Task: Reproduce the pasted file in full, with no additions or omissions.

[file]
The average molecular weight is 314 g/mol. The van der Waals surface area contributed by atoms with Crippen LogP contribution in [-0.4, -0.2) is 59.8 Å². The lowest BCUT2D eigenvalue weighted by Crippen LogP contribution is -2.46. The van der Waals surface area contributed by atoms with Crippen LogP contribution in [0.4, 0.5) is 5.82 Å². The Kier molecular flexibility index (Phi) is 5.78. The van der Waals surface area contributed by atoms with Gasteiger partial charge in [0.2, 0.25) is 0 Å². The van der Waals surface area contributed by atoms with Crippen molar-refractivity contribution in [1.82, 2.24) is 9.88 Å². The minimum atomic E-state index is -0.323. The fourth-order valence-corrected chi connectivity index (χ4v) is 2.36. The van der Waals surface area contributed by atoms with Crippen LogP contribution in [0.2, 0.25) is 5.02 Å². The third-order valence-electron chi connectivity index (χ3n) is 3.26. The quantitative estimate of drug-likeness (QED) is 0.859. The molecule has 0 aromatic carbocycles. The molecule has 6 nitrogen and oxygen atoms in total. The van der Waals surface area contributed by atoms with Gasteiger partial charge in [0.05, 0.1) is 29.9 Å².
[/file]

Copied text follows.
The average molecular weight is 314 g/mol. The van der Waals surface area contributed by atoms with Crippen LogP contribution in [-0.4, -0.2) is 59.8 Å². The lowest BCUT2D eigenvalue weighted by Crippen LogP contribution is -2.46. The van der Waals surface area contributed by atoms with Crippen LogP contribution in [0.4, 0.5) is 5.82 Å². The Kier molecular flexibility index (Phi) is 5.78. The van der Waals surface area contributed by atoms with Gasteiger partial charge in [0.2, 0.25) is 0 Å². The van der Waals surface area contributed by atoms with Crippen molar-refractivity contribution in [1.82, 2.24) is 9.88 Å². The minimum atomic E-state index is -0.323. The fourth-order valence-corrected chi connectivity index (χ4v) is 2.36. The van der Waals surface area contributed by atoms with Crippen LogP contribution in [0.2, 0.25) is 5.02 Å². The third-order valence-electron chi connectivity index (χ3n) is 3.26. The quantitative estimate of drug-likeness (QED) is 0.859. The molecule has 0 aromatic carbocycles. The molecule has 6 nitrogen and oxygen atoms in total. The van der Waals surface area contributed by atoms with Gasteiger partial charge in [0.05, 0.1) is 29.9 Å².